In response, the Chief of Staff announced that the pilots would be grounded and will no longer be allowed to train cadets in the country's flight school. In response to their letter, hundreds of IAF pilots signed a petition denouncing the pilots' letter and their refusal to serve. Because of the harsh response, several of the pilots who originally signed the letter reneged and removed their signatures. Later, in an interview given to Israeli journalist Dan Margalit, Yiftah Spector told that the letter was misunderstood and that pilots should not refuse to perform "targetet killing" of terrorist leaders.

Letter by Commandos in the MaTKaL Unit

The letter by commandos in the MaTKaL unit, dated December 2003, was signed by 13 reserves soldier of this elite unit, serving in the "Occupied Territories" (nine commandos in the MaTKaL unit, 2 soldiers who had been removed from reserve duty because of prior refusals to serve in the Territories, and 2 additional combatant soldiers). In it they announced that they would refuse to serve in the Occupied Territories. Their letter, addressed to Prime Minister Ariel Sharon, states that they will continue to defend Israel against enemy attack, but that they will not participate in acts of oppression in the Territories and in efforts to deny the Palestinians their rights, and that they will not serve as a defensive wall for Israeli settlements, explaining:

"We have long since passed the boundary of soldiers justified in their actions, and have reached the boundary of soldiers oppressing another people."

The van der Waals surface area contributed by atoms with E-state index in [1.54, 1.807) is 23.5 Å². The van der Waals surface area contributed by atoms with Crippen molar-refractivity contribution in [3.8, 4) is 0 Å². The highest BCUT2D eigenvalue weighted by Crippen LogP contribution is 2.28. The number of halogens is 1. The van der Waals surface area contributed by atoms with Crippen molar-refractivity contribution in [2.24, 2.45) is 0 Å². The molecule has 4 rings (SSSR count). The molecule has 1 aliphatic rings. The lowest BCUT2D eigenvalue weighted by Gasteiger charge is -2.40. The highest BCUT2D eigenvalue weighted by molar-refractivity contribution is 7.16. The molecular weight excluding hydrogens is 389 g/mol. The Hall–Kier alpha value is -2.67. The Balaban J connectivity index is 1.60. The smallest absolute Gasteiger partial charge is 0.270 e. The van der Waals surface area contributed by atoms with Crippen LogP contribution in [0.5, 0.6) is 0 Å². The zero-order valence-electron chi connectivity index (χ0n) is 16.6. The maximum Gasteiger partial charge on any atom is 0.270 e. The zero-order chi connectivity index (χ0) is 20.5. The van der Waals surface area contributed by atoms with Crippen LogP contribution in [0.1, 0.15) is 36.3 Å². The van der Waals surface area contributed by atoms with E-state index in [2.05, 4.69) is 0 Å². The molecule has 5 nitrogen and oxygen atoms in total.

The letter, released just three months after the Pilots' Letter, was condemned sharply by politicians on both the right and the left of the Israeli political spectrum. Defense Minister Shaul Mofaz claimed that the soldiers were exploiting the reputation of their unit in order to attack the government's policies.

Refusal to remove settlements

There are some settlements' Rabbis who call soldier to "refuse to take part in the brutal uprooting of a family from it house, ripping out bloosoming settlements". They were condamned by the majority of the settlements' Rabbis and by the settlers leadership.

Reaction to the refuseniks

Almost all the political factions in Israel have condemned refusal to serve on ideological grounds, and called it a "dangerous undemocatic way of protest". The refuseniks found support only within the Arab parties (Hadash, Balad and Raam) and within the left wing of Meretz (Zehava Galon, Roman Bronfman and Shulamit Aloni). The Israeli Labor Party and other Meretz members have condemned the refuseniks and said that although their protests against the occupation are justified and understandable, the means they are taking to manifest it are undemocratic and dangerous. Some major leftist politicians expressed the fear that leftist-oriented refusal to serve in the territories will lend legitimacy to right-oriented refusal to remove settlements.

Right wing politicians have claimed that the refuseniks' refusal to serve is helping the enemies of Israel in their anti-Israeli incitement. Some have even accused the refuseniks of treason during war-time.

The Israeli High Court of Justice ruled in 2002 that refusal to serve was legal on the grounds of unqualified pacifism, but "selective refusal" which accepted some duties and not others was illegal. The court said that allowing selective refusal would “weaken the ties that bind us as a nation”. The court also said that the refusal to serve in the territories is selective refusal and not conscience objection.

On January 4, 2003, a military tribunal imposed one-year prison terms on five young activists who refused to enlist in the IDF. The court accepted that the five acted in accordance with their conscience but "ruled that they did not refuse to serve as individuals, but rather as a group, with the explicit goal of bringing about a change in Israeli policy in the territories. As such, the court ruled, their action strayed from the norms of classic conscientious objection into the realm of civil disobedience" (Haaretz).